States with low CPW
|S.No||State||CPW (OCPL/ WCL)|
|9||Daman & Diu||4|
|11||Jammu & Kashmir||3|
17 of the 35 States/UTs have a CPW lesser than half the national average. Chandigarh, Assam and Delhi have a very high WCL, more than double the national average. The women crime rate in Delhi is thrice the national average.
Haryana is known for its low sex ratio and the social institutions that like to maintain the patriarchal societal norms. But a low CPW does not correlate with this understanding.
Women crime rate in Rajasthan, Andhra Pradesh, West Bengal, Odisha, Tripura, Jammu and Kashmir is higher than the national average. But the crime rate is almost half the national average contributing to a low CPW. The low crime rate in states like West Bengal & Assam makes us wonder about the state of reporting of general crimes itself, let alone women crimes. Tripura reports almost equal number of other crimes and women crimes.
What does it mean?
States with high CPW are enough evidence to the under reporting of crimes against women. Unlike the states with high CPW, states with low CPW or the states which reported more crimes against women in proportion to other crimes have shown mixed results. Low CPW states showed a trend of low crime rate correlating with low women crime rate (Eg: Sikkim, Daman&Diu) and in some cases a relatively high crime rate (not necessarily above the national average) correlating with high women crime rate (Eg:Haryana, Chandigarh & Delhi). If this trend is to be taken as the general norm, then it can be strongly said that the 6 states with very high CPW are severely under reporting crimes against women.
The findings of Kerala are intriguing. Though Kerala has a reported more than thrice the national average of crimes, crimes against women is only marginally higher than the national average and not in proportion with the rate of other crimes. Is the state with the highest literacy rate and highest sex ratio in the country showing a tendency of potential under reporting of crimes against women? Or does Kerala have fewer cases of crimes against women in reality? The answer unfortunately does not lie in these numbers.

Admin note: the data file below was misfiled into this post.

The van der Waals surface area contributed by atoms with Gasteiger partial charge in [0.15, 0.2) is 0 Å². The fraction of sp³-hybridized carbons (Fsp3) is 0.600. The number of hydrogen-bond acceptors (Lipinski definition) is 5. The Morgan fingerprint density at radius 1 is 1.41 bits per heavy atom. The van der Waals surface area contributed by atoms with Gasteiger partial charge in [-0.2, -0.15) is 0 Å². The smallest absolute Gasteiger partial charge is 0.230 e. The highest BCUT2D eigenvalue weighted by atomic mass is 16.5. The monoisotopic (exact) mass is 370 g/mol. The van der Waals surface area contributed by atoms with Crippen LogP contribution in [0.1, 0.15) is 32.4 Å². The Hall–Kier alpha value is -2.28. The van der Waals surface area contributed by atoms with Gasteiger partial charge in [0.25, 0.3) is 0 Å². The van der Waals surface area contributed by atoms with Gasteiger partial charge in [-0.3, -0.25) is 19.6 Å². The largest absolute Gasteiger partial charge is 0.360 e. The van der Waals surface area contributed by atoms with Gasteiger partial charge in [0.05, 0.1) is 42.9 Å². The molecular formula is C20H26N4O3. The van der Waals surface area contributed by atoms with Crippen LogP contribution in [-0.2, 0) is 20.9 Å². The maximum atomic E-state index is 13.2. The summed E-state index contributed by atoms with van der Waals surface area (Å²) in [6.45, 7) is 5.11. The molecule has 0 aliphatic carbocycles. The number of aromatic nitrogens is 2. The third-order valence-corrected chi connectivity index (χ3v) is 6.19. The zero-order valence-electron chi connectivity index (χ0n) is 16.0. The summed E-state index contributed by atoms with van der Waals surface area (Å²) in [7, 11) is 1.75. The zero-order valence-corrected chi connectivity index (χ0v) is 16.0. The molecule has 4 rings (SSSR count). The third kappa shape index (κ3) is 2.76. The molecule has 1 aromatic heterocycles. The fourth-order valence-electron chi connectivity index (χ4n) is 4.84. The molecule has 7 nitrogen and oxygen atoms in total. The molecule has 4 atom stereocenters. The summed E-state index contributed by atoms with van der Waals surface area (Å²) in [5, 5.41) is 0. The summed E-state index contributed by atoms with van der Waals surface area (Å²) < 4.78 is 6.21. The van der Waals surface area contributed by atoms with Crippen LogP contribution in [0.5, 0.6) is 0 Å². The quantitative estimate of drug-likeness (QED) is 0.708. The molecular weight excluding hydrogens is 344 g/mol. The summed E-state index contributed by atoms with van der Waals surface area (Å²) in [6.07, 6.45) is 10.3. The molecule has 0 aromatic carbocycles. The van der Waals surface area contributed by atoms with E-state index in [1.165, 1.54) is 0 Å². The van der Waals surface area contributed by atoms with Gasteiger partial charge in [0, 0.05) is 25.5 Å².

Connecting the Dots
In part 3 of our series on rape cases, the assumption with which we worked was that low sex ratio and low literacy rate contribute to under reporting of crimes against women & relatively higher crimes against women. High sex ratio and high literacy rate lead to better reporting of Rape Cases. This assumption was proven true in the case of UP, it had low sex ratio and low literacy rate which led to a low number of rapes being reported and stood a strong case for under reporting of crimes. The results of this analysis also corroborate that finding. Both the previous analysis and this one establish that Uttar Pradesh might be highly under reporting crimes against Women.
In the earlier analysis, Uttarakhand ,Tamil Nadu and Puducherry also showed signs of reporting less number of Rape cases despite good literacy rate and Sex Ratio. The findings from this study that show lesser number of women Crimes were reported in proportion to other crimes in these states. Both these findings complement each other and might be hinting at possible under reporting of crimes against women even in these states.
What could be the causes for under reporting?
Social Stigma attached with crimes against women could be a major cause. Coupled with this, the male dominated patriarchal society tries to downplay crimes against women and not letting women take their own decisions. This leaves them at the mercy of their families and even community Panchayats that do not encourage reporting crimes.
Lack of faith in the Criminal justice machinery also could be a reason. Even educated women from urban areas sometimes shy away from reporting crimes due to our snail paced judicial process. Inability of judiciary to make progress in disposing of Rape cases even after the setting up of fast track courts further strengthens this belief. In the absence of an effective deterrent mechanism, perpetrators are further emboldened to commit crimes and also threaten the victims from reporting the crimes.
NCRB’s procedure of categorizing crimes could also be a reason for under reporting. In the case of Rapes that result in death, the principal offence is taken to be murder and these Rapes are compiled as murders. This procedure of compiling data also adds to the under reporting of rapes, thought this might be small in number.
What could be done?
The dialogue about Rapes that began post the Nirbhaya incident contributed heavily to the increased reporting in 2013. Sustaining this dialogue, conducting awareness sessions will definitely help and encourage them to report crimes in the short run.
Judiciary cannot afford to be ineffective anymore. The criminal justice system has to work more effectively if we are to set a strong deterrent.